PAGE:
King said the Atlanta area attracts executives who want to work here, and he expects that will be the case for Fulton’s superintendent search.
“Fulton has urban-slash-suburban traits, so there are highly qualified CEOs out there who will be interested,” he said.
The association typically conducts 10 to 14 Georgia superintendent searches a year and charges $7,000 per search, plus travel and other costs.
King said they customize the search according to the district’s needs and look for someone who can carry out the system’s strategic plan. The typical process includes posting the job ad for about six weeks, creating a custom application, reviewing applications, presenting them to the board, and helping set up interviews — which he recommends be done off-campus at a “neutral” site.
It takes about three months, or more, to complete, he said.
Hazard, Young, Attea was hired to help the Denver school board find its next superintendent. It charged $30,000. McGee said the cost can go up to $60,000 if the firm also manages the community-engagement part of the hiring process, which includes in-person and virtual town halls to get feedback about what people want in a school leader and conducting surveys in multiple languages.
No matter how the superintendent search is conducted, metro districts’ experiences in recent years are proof there are often bumps or delays.
Fulton’s 2016 search hit a snag when the sole finalist, who was the Clarke County superintendent, withdrew amid criticism over how his district handled the alleged rape of a high-schooler. About three weeks later, the Fulton board announced one of its other top candidates, Rose, would get the job.
Hiccups or twists have happened elsewhere, too.
Atlanta Public Schools conducted one of the most-expensive area superintendent searches in the last decade, which resulted in hiring Superintendent Meria Carstarphen in 2014. The district had previously suspended a 2011 search, for which it had signed a not-to-exceed contract of $60,000 with Hazard, Young, Attea, and instead hired an interim superintendent to straighten out the system amid a massive test-cheating scandal.
A couple of years later, when the Atlanta school board was ready to look for a permanent leader, it tapped PROACT Search to assist. Months later, the board fired that firm out of concern it wouldn’t attract a top candidate. APS had to pay the dismissed firm about $10,000, in addition to the $183,000 it paid out to the search experts it hired next, records show.
In 2015, DeKalb schools ditched PROACT amid emerging misconduct allegations related to the firm’s CEO. The district paid the firm two-thirds of its $25,000 contract and ultimately hired Superintendent Steve Green.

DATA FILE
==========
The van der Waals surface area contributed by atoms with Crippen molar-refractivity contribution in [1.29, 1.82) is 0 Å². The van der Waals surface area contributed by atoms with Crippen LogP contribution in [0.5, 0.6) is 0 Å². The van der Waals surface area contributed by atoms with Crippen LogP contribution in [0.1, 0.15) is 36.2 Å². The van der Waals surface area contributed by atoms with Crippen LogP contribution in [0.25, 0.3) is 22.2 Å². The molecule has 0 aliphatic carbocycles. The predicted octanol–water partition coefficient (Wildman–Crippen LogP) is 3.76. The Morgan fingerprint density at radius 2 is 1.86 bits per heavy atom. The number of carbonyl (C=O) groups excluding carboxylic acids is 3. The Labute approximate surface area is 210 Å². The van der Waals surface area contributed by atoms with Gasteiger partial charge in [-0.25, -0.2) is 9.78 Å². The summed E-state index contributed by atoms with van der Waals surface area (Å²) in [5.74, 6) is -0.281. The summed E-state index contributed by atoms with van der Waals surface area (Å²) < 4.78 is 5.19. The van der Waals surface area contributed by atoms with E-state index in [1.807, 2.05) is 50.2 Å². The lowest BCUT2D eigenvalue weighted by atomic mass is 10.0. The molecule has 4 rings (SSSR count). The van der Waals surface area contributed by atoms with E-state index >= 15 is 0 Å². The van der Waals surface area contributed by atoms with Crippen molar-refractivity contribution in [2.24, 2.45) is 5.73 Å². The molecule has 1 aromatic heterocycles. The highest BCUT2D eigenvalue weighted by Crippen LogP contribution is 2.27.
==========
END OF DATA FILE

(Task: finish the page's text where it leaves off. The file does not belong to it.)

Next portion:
Clayton County Public Schools searched for a leader in 2017 after a handful of superintendents and interims had held the post over the previous decade. As in most of their recent searches, the board leaned on the district’s lawyer instead of hiring a search firm.
Documents show Clayton’s national search racked up roughly $20,000 in law firm invoices — $360 to update a PowerPoint presentation with a map and other information, $180 to draft questions for reference checks, $760 to run a social media background check and other work.
The school board ultimately announced it would promote Morcease Beasley, an internal candidate, to the top spot.
By the numbers: Fulton County Schools
Students this fall: 94,491
Full-time employees: About 11,000
School campuses: 105
Student ethnicity in 2017-18: 42 percent black, 30 percent white, 15 percent Hispanic, 12 percent Asian
Students eligible for free or reduced-price lunch in 2017-18: about 45 percent
Former superintendent base salary: $295,000
Cost of last superintendent search in 2016: $12,253
Metro Atlanta superintendents of the past decade (including interims)
Beverly Hall — July 1999 to June 2011
Erroll Davis — July 2011 to June 2014
Meria Carstarphen — July 2014 to present
Gloria Duncan — 2007 to 2008
John Thompson — April 2008 to March 2009
Valya Lee — March 2009 to June 2009
Edmond Heatley — July 2009 to September 2012
Luvenia Jackson — October 2012 to June 2017
Morcease J. Beasley — July 2017 to present
Fred Sanderson —- December 2005 to June 2011
Michael Hinojosa —- July 2011 to May 2014
Chris Ragsdale —- 2014 to present
Crawford Lewis — October 2004 to April 2010
Ramona Tyson — 2010 to 2011
Cheryl Atkinson — September 2011 to February 2013
Michael Thurmond — 2013 to June 2015
R. Stephen Green — July 2015 to present
James Wilson — 2005 to 2008
Cindy Loe — April 2008 to 2011
Robert Avossa — June 2011 to 2015
Kenneth Zeff — June 2015 to 2016
Jeff Rose — June 2016 to November 2018
Cindy Loe — November 2018 to present
J. Alvin Wilbanks — 1996 to present
Support real journalism. Support local journalism. Subscribe to The Atlanta Journal-Constitution today. See offers.
Your subscription to the Atlanta Journal-Constitution funds in-depth reporting and investigations that keep you informed. Thank you for supporting real journalism.